FIG. 6 is a view in side elevation of a portion of the apparatus of FIG. 5.

FIG. 7 is a cross-sectional view of a portion of the apparatus of FIG. 5.

DESCRIPTION OF THE ILLUSTRATIVE EMBODIMENTS

As shown in FIG. 1 an offshore platform 10 is supported by support members 11 which are partially immersed in sea water. A container 12 is located in the sea water, with a conduit (or tubing) 13 extending to the deck section 10a, located above water surface, of the platform 10. The tubing 13 and container 12 are attached to a support member 11 by means of clamps, rods, or welded brackets 14, and are electrically insulated from the platform. A reference electrode 50, located underneath the surface of the water, is attached to a platform support member 11 by means of an insulated clamp or rod 51. An insulated electrical conductor 52 goes from the reference electrode 50 to the control box 19 on the desk of the platform.

FIG. 2 shows that part of the apparatus located on the deck section 10a of the platform 10. The anode wire 15 is pulled from a feed reel 16 over a guide 17 to the tubing 13. It is pulled through the tubing 13 to a reel 41 as shown in FIG. 3.

Reference is now made to FIGS. 3 and 4 before continuing the description of the apparatus in FIG. 2.

FIG. 4 is a cut-away view of the sacrificial anode wire 15. In the wire the outer layer 30 is made of a sacrificial anode material such as zinc or aluminum. This surrounds a corrosion resistant core 31 made of a material such as copper, or copper alloy.

FIG. 3 is a cross-sectional view of the container 12, which has perforations 40 to allow the sea water access to the interior of the container 12. The container 12 has a reel 41 around which several revolutions of the anode wire 15 pass. In the container the outer layer of sacrificial material 30 is consumed. The core wire 31 is pulled out of the container through the tubing 13 to the apparatus on the platform.

Referring again to FIG. 2 the core wire 31 emerges from the tubing 13 goes over a guide 17 to the drive reel 18. The movement of the wire is controlled by the control box 19, which is electrically attached to the platform at connection 20. This connection serves as a "ground", i.e. to complete the electrical circuit. An electrical conductor 21 from the control box is attached to the anode wire 15 by suitable means 22 such as a copper or flexible connection and goes to the control box.

An anode measuring device 23 is placed between the platform deck 10a and the reference electrode 50. The circuit is completed by the control box 19, ground connection 20 and electrical conductor 52. The anode measuring device measures the electrochemical requirement of the structure. The control box in response to this measurement through electrical conductor 53 actuates a suitable drive means 25 (motor, gears and/or pulleys) connected to the drive reel 18.

As shown in FIG. 5, an offshore platform 10 is supported by support members 11 which are partially immersed in sea water. A container 12 is located in the sea water with a conduit (or tubing) 13 extending to the deck 10a of the platform 10. The tubing 13 and container 12 are attached to a support member 11 by means of clamps or rods 14, and are electrically insulated from the structure. A reference electrode 50, located underneath the surface of the water, is attached to a platform support member 11 by means of an insulated clamp or rod 51. An insulated electrical conductor 52 goes from the reference electrode 50 to the control box 19 on the desk of the platform.

FIG. 6 is a cross-sectional view of the container 12 which has perforations 40 to allow the sea water access to the interior of the container 12. The container 12 has a deflector 42 in order to facilitate coiling of the anode wire 15. The anode wire 15 differs from that in the embodiment shown in FIGS. 1-4 in that it is made entirely of sacrificial anode material.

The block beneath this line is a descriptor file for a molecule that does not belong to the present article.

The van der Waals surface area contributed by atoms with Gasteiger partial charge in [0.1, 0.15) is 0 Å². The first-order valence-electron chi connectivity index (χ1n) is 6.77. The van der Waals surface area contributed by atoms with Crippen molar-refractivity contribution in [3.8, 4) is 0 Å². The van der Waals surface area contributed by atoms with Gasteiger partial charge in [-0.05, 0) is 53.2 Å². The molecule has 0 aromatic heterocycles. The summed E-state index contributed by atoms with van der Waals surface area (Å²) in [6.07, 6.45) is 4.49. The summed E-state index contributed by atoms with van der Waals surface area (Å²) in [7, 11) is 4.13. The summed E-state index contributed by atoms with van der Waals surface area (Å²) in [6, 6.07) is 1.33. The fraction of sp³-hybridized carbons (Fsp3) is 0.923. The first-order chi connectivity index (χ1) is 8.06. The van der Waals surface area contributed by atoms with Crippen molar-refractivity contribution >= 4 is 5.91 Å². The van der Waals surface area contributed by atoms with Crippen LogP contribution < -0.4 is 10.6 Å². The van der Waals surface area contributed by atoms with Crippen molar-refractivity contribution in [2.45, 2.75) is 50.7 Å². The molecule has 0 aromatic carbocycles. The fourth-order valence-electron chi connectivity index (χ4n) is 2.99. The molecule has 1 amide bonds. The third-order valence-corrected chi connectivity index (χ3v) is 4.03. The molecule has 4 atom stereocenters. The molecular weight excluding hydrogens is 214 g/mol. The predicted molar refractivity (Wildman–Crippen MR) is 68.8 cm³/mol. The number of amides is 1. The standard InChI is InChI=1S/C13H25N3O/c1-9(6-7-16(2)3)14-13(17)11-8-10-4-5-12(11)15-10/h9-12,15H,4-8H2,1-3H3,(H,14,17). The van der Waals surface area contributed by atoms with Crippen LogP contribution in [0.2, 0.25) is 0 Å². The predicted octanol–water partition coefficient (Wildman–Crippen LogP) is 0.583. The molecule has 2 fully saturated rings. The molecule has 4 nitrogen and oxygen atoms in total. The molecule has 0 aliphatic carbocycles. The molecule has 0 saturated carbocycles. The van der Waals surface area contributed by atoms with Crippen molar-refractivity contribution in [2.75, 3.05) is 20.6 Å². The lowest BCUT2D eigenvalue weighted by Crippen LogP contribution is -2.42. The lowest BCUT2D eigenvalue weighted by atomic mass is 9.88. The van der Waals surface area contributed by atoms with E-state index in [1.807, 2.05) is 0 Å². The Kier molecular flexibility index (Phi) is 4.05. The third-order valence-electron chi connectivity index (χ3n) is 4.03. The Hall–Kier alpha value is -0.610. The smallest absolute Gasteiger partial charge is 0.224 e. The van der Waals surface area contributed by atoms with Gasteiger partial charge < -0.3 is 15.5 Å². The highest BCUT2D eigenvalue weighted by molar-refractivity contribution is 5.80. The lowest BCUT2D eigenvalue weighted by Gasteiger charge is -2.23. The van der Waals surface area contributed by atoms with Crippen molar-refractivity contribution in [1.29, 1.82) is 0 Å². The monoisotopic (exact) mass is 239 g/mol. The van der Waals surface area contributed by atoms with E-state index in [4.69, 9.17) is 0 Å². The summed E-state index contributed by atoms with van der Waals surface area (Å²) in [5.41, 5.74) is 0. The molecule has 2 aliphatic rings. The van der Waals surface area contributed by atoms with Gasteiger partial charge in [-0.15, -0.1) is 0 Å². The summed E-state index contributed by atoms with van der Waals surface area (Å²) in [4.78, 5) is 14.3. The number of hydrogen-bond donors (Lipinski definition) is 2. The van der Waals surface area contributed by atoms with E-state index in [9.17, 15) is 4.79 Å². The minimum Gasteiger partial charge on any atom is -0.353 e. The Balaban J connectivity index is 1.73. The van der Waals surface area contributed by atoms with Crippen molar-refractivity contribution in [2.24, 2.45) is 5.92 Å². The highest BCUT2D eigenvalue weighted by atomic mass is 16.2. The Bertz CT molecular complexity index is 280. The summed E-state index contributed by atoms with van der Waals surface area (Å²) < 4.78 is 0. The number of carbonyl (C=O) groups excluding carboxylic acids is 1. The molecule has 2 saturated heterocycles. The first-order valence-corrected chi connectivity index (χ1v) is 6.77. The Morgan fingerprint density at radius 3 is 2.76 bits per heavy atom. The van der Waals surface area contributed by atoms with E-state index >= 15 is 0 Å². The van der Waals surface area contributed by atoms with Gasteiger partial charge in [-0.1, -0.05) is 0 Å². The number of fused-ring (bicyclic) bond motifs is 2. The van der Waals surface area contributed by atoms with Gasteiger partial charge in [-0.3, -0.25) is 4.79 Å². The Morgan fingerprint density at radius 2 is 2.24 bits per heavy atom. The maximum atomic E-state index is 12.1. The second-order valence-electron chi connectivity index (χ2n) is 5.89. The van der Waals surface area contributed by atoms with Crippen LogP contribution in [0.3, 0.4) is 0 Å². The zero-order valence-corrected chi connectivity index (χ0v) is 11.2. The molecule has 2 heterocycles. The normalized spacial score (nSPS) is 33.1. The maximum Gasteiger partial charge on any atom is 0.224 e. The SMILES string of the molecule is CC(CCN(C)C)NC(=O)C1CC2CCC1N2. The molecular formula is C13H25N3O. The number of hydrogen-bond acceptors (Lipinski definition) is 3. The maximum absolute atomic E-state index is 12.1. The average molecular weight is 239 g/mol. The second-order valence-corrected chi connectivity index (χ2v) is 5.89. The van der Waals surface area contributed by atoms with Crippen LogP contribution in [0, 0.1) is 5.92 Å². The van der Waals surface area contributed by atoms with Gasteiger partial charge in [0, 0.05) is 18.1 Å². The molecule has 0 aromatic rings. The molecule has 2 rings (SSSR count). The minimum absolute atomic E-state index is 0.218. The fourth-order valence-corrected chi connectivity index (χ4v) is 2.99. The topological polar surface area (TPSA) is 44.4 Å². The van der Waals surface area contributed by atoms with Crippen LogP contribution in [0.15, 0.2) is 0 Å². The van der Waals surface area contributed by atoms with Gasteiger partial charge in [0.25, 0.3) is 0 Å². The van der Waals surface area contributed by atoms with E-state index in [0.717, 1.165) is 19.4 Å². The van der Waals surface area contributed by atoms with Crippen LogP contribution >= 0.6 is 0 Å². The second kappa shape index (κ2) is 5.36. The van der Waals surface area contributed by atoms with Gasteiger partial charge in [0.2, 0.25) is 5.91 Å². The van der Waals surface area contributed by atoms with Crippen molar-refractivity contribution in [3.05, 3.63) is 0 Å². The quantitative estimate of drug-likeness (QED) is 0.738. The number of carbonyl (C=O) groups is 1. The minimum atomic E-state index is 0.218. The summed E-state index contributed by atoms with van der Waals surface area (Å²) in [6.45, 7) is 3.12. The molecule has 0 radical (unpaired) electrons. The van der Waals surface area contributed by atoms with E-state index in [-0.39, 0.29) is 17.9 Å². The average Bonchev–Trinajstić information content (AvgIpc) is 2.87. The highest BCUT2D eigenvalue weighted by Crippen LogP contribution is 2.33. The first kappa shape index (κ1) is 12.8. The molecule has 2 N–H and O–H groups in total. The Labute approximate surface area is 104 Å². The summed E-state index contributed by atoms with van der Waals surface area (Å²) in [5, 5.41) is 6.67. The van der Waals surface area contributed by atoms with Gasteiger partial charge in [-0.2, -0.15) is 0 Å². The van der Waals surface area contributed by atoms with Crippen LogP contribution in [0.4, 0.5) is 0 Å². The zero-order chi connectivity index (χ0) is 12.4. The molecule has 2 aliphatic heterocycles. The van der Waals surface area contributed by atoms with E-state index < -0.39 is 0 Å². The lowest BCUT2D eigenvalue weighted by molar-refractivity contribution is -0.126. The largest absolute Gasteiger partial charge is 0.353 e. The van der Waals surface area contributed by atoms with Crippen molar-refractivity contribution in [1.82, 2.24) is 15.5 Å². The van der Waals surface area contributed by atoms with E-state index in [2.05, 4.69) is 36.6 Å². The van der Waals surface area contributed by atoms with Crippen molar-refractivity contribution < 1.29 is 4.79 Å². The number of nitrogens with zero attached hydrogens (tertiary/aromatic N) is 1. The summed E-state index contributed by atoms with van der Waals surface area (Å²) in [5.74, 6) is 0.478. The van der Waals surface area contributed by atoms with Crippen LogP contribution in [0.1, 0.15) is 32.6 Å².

FIG. 7 shows that part of the apparatus located on the deck 10a of platform 10. The anode wire 15 goes from the tubing 13 over a guide 17, which is non-conductive, to a combination drive-feed reel 24. The movement of the reel 24 is controlled by the control box 19, which is connected to the platform by a ground connection 20. An electrical conductor 21 from the control box is attached to the anode wire by suitable means 22 such as a wiper or flexible connection, and goes to the control box 19.

An anode measuring device 23 is placed between the platform deck 10a and the reference electrode 50. The circuit is completed by the control box 19, ground connection 20 and electrical conductor 52. The anode measuring device measures the electrochemical requirement of the structure. The control box in response to this measurement through electrical conductor 53 actuates a suitable drive means 25 (motor, gears) connected to the combination drivefeed reel 24.

DETAILED DESCRIPTION

While the following description may refer to the use of the apparatus of our invention on an offshore platform it is to be understood that the invention is not limited to this use.

The subsurface container for the sacrificial wire anode should contain perforations in order to allow the water access to the sacrificial anodes. The size of the subsurface container is not critical. It can be fabricated of steel, metal, suitable plastics or fiberglass. A preferred material for preparing the container is an epoxy-fiberglass composite molding.

The container can be supported by a number of suitable means with the only requirement be that the container (if conductive) is insulated from the platform or apparatus being protected. One means of supporting the container is by clamps or rods attached to the platform.

The anode is in the form of wires, cables, rods or bars. The primary requirements for the anode is that it be continuous (running from above the surface to the container) and that at least the outer surface be made of sacrificial anode material.

Sacrificial anodes are well-known in the art. Accordingly, the type of material used to prepare sacrificial anodes is well-known in the art. The material used for the anodes should have a higher anodic solution potential in the environment than does the metal of the structure being protected.

Since ordinarily offshore petroleum drilling and production platforms are constructed of structural steel the metal anode is made of materials such as zinc, aluminum, magnesium or alloys of these materials.